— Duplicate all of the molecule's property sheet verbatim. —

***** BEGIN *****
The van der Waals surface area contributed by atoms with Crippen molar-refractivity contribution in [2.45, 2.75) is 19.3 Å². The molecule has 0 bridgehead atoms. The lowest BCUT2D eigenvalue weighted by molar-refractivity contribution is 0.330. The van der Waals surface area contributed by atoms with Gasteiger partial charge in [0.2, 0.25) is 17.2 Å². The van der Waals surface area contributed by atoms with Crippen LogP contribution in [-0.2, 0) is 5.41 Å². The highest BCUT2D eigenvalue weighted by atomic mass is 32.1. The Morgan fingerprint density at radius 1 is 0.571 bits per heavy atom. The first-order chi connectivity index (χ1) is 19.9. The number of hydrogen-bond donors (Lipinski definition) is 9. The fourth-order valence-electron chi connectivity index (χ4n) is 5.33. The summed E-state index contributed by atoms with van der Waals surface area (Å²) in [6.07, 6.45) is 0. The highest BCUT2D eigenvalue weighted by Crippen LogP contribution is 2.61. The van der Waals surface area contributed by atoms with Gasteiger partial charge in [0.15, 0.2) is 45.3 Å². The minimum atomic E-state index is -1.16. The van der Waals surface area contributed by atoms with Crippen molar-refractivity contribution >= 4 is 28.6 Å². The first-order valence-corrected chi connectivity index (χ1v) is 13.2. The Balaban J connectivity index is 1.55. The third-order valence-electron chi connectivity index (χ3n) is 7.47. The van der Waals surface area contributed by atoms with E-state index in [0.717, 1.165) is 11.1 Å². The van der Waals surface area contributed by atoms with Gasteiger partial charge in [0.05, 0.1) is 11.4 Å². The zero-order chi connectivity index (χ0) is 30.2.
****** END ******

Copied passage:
The van der Waals surface area contributed by atoms with Crippen molar-refractivity contribution in [2.45, 2.75) is 19.3 Å². The molecule has 0 bridgehead atoms. The lowest BCUT2D eigenvalue weighted by molar-refractivity contribution is 0.330. The van der Waals surface area contributed by atoms with Gasteiger partial charge in [0.2, 0.25) is 17.2 Å². The van der Waals surface area contributed by atoms with Crippen LogP contribution in [-0.2, 0) is 5.41 Å². The highest BCUT2D eigenvalue weighted by atomic mass is 32.1. The Morgan fingerprint density at radius 1 is 0.571 bits per heavy atom. The first-order chi connectivity index (χ1) is 19.9. The number of hydrogen-bond donors (Lipinski definition) is 9. The fourth-order valence-electron chi connectivity index (χ4n) is 5.33. The summed E-state index contributed by atoms with van der Waals surface area (Å²) in [6.07, 6.45) is 0. The highest BCUT2D eigenvalue weighted by Crippen LogP contribution is 2.61. The van der Waals surface area contributed by atoms with Gasteiger partial charge in [0.15, 0.2) is 45.3 Å². The minimum atomic E-state index is -1.16. The van der Waals surface area contributed by atoms with Crippen molar-refractivity contribution >= 4 is 28.6 Å². The first-order valence-corrected chi connectivity index (χ1v) is 13.2. The Balaban J connectivity index is 1.55. The third-order valence-electron chi connectivity index (χ3n) is 7.47. The van der Waals surface area contributed by atoms with E-state index in [0.717, 1.165) is 11.1 Å². The van der Waals surface area contributed by atoms with Gasteiger partial charge in [0.05, 0.1) is 11.4 Å². The zero-order chi connectivity index (χ0) is 30.2.